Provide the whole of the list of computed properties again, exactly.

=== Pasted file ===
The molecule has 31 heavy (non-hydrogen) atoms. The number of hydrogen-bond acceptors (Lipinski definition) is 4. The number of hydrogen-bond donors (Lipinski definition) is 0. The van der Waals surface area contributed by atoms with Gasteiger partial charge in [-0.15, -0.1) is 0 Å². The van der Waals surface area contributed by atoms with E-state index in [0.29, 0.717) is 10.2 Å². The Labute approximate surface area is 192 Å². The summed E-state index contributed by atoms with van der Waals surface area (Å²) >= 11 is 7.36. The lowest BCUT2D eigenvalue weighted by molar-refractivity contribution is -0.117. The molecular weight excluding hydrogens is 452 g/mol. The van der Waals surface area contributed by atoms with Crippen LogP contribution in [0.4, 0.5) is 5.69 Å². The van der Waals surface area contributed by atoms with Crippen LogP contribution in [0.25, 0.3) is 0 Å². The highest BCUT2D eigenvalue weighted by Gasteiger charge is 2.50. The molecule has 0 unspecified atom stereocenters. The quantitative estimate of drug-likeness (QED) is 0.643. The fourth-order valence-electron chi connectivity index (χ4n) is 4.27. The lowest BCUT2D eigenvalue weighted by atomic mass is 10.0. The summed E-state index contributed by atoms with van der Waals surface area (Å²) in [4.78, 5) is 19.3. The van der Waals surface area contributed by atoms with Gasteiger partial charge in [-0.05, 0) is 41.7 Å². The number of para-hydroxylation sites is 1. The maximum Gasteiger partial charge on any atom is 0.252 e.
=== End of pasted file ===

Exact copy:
The molecule has 31 heavy (non-hydrogen) atoms. The number of hydrogen-bond acceptors (Lipinski definition) is 4. The number of hydrogen-bond donors (Lipinski definition) is 0. The van der Waals surface area contributed by atoms with Gasteiger partial charge in [-0.15, -0.1) is 0 Å². The van der Waals surface area contributed by atoms with E-state index in [0.29, 0.717) is 10.2 Å². The Labute approximate surface area is 192 Å². The summed E-state index contributed by atoms with van der Waals surface area (Å²) >= 11 is 7.36. The lowest BCUT2D eigenvalue weighted by molar-refractivity contribution is -0.117. The molecular weight excluding hydrogens is 452 g/mol. The van der Waals surface area contributed by atoms with Crippen LogP contribution in [0.4, 0.5) is 5.69 Å². The van der Waals surface area contributed by atoms with Crippen LogP contribution in [0.25, 0.3) is 0 Å². The highest BCUT2D eigenvalue weighted by Gasteiger charge is 2.50. The molecule has 0 unspecified atom stereocenters. The quantitative estimate of drug-likeness (QED) is 0.643. The fourth-order valence-electron chi connectivity index (χ4n) is 4.27. The lowest BCUT2D eigenvalue weighted by atomic mass is 10.0. The summed E-state index contributed by atoms with van der Waals surface area (Å²) in [4.78, 5) is 19.3. The van der Waals surface area contributed by atoms with Gasteiger partial charge in [-0.05, 0) is 41.7 Å². The number of para-hydroxylation sites is 1. The maximum Gasteiger partial charge on any atom is 0.252 e.